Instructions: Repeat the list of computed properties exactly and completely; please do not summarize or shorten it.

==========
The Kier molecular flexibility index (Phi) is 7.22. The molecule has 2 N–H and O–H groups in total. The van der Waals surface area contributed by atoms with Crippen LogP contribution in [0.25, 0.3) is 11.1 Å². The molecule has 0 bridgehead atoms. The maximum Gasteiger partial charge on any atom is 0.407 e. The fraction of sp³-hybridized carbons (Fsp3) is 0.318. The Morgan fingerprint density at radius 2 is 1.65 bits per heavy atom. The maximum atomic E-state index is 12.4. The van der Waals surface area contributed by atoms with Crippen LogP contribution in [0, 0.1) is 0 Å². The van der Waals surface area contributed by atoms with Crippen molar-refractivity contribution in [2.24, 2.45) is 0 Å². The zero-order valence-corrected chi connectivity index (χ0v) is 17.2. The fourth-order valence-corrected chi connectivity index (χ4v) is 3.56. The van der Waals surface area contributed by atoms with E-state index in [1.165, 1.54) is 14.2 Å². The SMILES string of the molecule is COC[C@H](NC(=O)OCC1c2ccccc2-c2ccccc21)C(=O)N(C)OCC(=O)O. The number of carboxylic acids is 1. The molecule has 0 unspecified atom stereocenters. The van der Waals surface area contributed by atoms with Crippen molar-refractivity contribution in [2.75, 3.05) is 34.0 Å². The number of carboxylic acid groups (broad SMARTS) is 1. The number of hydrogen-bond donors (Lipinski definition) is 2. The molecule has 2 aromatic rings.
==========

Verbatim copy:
The Kier molecular flexibility index (Phi) is 7.22. The molecule has 2 N–H and O–H groups in total. The van der Waals surface area contributed by atoms with Crippen LogP contribution in [0.25, 0.3) is 11.1 Å². The molecule has 0 bridgehead atoms. The maximum Gasteiger partial charge on any atom is 0.407 e. The fraction of sp³-hybridized carbons (Fsp3) is 0.318. The Morgan fingerprint density at radius 2 is 1.65 bits per heavy atom. The maximum atomic E-state index is 12.4. The van der Waals surface area contributed by atoms with Crippen LogP contribution in [0, 0.1) is 0 Å². The van der Waals surface area contributed by atoms with Crippen molar-refractivity contribution in [2.24, 2.45) is 0 Å². The zero-order valence-corrected chi connectivity index (χ0v) is 17.2. The fourth-order valence-corrected chi connectivity index (χ4v) is 3.56. The van der Waals surface area contributed by atoms with E-state index in [1.165, 1.54) is 14.2 Å². The SMILES string of the molecule is COC[C@H](NC(=O)OCC1c2ccccc2-c2ccccc21)C(=O)N(C)OCC(=O)O. The number of carboxylic acids is 1. The molecule has 0 unspecified atom stereocenters. The van der Waals surface area contributed by atoms with Crippen molar-refractivity contribution in [2.75, 3.05) is 34.0 Å². The number of carboxylic acid groups (broad SMARTS) is 1. The number of hydrogen-bond donors (Lipinski definition) is 2. The molecule has 2 aromatic rings.